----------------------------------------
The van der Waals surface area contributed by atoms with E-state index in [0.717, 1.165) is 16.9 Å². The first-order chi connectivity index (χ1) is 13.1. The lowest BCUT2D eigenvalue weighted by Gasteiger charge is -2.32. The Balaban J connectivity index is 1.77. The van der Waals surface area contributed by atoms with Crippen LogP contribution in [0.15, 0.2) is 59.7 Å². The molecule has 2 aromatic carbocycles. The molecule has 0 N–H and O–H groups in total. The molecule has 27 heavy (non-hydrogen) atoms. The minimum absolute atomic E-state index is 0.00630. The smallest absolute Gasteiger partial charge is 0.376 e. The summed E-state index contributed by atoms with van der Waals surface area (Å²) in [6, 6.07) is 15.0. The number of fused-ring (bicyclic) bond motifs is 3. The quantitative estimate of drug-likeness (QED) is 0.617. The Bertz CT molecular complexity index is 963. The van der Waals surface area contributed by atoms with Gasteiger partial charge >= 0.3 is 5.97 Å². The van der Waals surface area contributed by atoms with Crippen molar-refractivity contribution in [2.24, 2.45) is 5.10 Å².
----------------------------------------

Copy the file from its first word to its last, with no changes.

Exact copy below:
The van der Waals surface area contributed by atoms with E-state index in [0.717, 1.165) is 16.9 Å². The first-order chi connectivity index (χ1) is 13.1. The lowest BCUT2D eigenvalue weighted by Gasteiger charge is -2.32. The Balaban J connectivity index is 1.77. The van der Waals surface area contributed by atoms with Crippen LogP contribution in [0.15, 0.2) is 59.7 Å². The molecule has 2 aromatic carbocycles. The molecule has 0 N–H and O–H groups in total. The molecule has 27 heavy (non-hydrogen) atoms. The minimum absolute atomic E-state index is 0.00630. The smallest absolute Gasteiger partial charge is 0.376 e. The summed E-state index contributed by atoms with van der Waals surface area (Å²) in [6, 6.07) is 15.0. The number of fused-ring (bicyclic) bond motifs is 3. The quantitative estimate of drug-likeness (QED) is 0.617. The Bertz CT molecular complexity index is 963. The van der Waals surface area contributed by atoms with Gasteiger partial charge >= 0.3 is 5.97 Å². The van der Waals surface area contributed by atoms with Crippen molar-refractivity contribution in [2.24, 2.45) is 5.10 Å².